Ahead of the Southern Baptist Convention’s strong vote to approve what supporters called the ‘minimum’ sexual abuse reforms – with victims in the crowd crying with relief – there was a strategic amendment to the recommendations.
Rather than sticking with independent organization Guidepost Solutions, the Abuse Reform Implementation Task Force would seek to use “best practices consistent with Southern Baptist Church policy,” while A “Ministry Check” website tracking “credible defendants” of abuse would be “established and maintained by an independent contractor.”
Ahead of the vote, Rachael Denhollander, activist, lawyer and survivor of #ChurchToo abuse, pleaded, “Institutions must be held accountable. No matter who they are. Justice and truth are always what we must strive for.”
Afterward, she posted another challenge on Twitter: “This is the first, most basic step. But it’s a testament to the survivors who fought so long and so hard. I’m grateful. Now let’s move on. to work.”
This work will depend on the cooperation of pastors and church leaders in the SBC’s 47,000 local churches, as well as trustees and administrators of state and national agencies, boards, seminaries and other institutions.
More from Terry Mattingly:Are Southern Baptists Facing Another 1979 Civil War?
The Bottom Line: In Southern Baptist “politics”—with sprawling structures of self-governing congregations that, to varying degrees, fund state, national, and world ministries—there are no leadership structures resembling from local Presbyterian presbyteries, to regional annual conferences among United Methodists, or to powerful diocesan structures of Catholics, Episcopalians and others. Local churches ordain, hire and fire clergy.
Outsiders often struggle to understand the theological and practical implications of Baptist politics, said Thomas Kidd, who teaches church history at Midwestern Baptist Theological Seminary and Baylor University.
“A lot of people still think that the SBC can compel its churches to do this or that or the other, and that’s just not true,” he said.
Southern Baptists have regional associations that help build and support missions and churches, he noted, but these “associations do not ordain Southern Baptist clergy — churches do. Associations do not don’t own property or don’t have money to manage – churches do. Our local churches will have to choose to be part of the effort to solve these painful problems.”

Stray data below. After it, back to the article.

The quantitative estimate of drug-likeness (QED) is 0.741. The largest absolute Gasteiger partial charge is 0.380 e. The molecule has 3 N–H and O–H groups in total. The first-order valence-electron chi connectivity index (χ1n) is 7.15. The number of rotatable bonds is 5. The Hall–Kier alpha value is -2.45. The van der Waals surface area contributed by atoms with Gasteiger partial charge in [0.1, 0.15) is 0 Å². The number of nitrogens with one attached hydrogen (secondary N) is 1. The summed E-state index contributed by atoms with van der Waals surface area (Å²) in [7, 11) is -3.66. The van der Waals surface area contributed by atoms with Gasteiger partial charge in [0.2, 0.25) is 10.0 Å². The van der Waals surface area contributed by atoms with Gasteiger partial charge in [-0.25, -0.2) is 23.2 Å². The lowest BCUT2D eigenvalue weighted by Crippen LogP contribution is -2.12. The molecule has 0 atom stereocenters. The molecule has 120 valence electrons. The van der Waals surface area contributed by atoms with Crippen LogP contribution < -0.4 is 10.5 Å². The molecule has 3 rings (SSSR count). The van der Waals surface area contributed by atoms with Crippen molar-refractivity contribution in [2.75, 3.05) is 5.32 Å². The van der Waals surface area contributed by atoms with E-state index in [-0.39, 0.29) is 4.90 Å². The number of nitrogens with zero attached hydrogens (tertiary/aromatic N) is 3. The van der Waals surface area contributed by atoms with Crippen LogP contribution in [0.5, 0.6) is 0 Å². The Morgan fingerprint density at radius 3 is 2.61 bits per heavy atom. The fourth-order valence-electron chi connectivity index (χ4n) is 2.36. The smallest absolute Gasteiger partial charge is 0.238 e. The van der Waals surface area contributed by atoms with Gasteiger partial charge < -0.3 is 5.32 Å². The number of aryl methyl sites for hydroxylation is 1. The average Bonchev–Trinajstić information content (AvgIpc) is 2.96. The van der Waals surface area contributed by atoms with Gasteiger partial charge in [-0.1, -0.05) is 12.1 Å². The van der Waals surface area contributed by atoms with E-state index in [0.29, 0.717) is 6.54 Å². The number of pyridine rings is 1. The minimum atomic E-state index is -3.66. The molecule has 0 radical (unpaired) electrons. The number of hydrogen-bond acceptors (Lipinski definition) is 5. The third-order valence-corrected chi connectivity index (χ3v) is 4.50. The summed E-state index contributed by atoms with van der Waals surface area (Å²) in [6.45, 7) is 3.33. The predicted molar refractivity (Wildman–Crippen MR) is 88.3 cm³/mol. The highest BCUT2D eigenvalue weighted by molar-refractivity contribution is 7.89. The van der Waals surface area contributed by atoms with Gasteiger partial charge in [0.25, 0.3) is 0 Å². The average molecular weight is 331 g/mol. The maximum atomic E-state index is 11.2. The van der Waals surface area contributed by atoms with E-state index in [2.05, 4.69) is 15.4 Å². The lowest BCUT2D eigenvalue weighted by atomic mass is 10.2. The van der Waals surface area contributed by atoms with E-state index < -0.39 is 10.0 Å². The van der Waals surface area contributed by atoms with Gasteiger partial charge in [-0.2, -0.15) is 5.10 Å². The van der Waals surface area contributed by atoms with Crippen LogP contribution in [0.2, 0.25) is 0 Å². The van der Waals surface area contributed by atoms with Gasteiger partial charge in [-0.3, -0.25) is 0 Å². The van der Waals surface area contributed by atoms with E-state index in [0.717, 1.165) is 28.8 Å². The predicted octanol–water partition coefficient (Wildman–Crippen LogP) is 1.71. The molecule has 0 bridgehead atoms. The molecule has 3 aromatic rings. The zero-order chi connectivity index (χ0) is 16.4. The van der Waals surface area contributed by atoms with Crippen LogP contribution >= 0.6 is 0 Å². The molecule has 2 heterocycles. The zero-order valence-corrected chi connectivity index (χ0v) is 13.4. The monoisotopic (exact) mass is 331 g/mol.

In other #ChurchToo abuse scandals, including decades of Catholic controversy, survivors have sued regional and national structures with large budgets, trusts, property and insurance policies. With Southern Baptists, the focus will be on claims against local churches, many of which are small, and SBC institutions.
So far, most of the attention has focused on the actions of the SBC’s 86-member executive committee, which conducts business on behalf of the national convention when it’s not in session, such as the this year’s gathering of “messengers” from the local church in Anaheim. , California.
Many observers, even longtime Southern Baptists, continue to ask a straightforward question, “Who runs this place?”
“Who really has the power in the SBC? You could say the 567 Directors, 12 Agency Chairs/CEOs, 1 SBC Chair, 130 Nominations Committee and Committees Committee members. And that’s it. D ‘after my rough count (and I could be a little) it’s 710 people in total,’ argued Reverend Jimmy Scroggins of the Family Church network based in West Palm Beach, Florida.
But the reality is more complex, he noted in a long series of tweets to anyone trying to make sense of SBC news last week.
“You want to impact the direction of the SBC? He asked. “Want better oversight or responses or attitudes or tone? Unless you’re an agency Prez, committee appointee, or administrator, there’s really only one way to do it: become an accredited messenger for your SBC church, make the trip to the SBC Annual Meeting and vote for your favorite presidential candidate. Rinse. Repeat. Every year.”
The ultimate question, Kidd concluded, is whether church structures can persuade shepherds in the pulpits and pews to confront the sins and crimes within their own flocks.
“It’s up to people in authority – whether it’s in denominations or in local churches. … It’s true for Catholic leaders, Southern Baptist leaders, or anybody else,” he said. he declared. Southern Baptists will have to “confront this simple fact – that there is a long history of some of our leaders failing to deal with sexual abuse cases. honesty and strong leadership.”
Terry Mattingly runs GetReligion.org and lives in Oak Ridge, Tennessee. He is a principal investigator at the Overby Center at the University of Mississippi.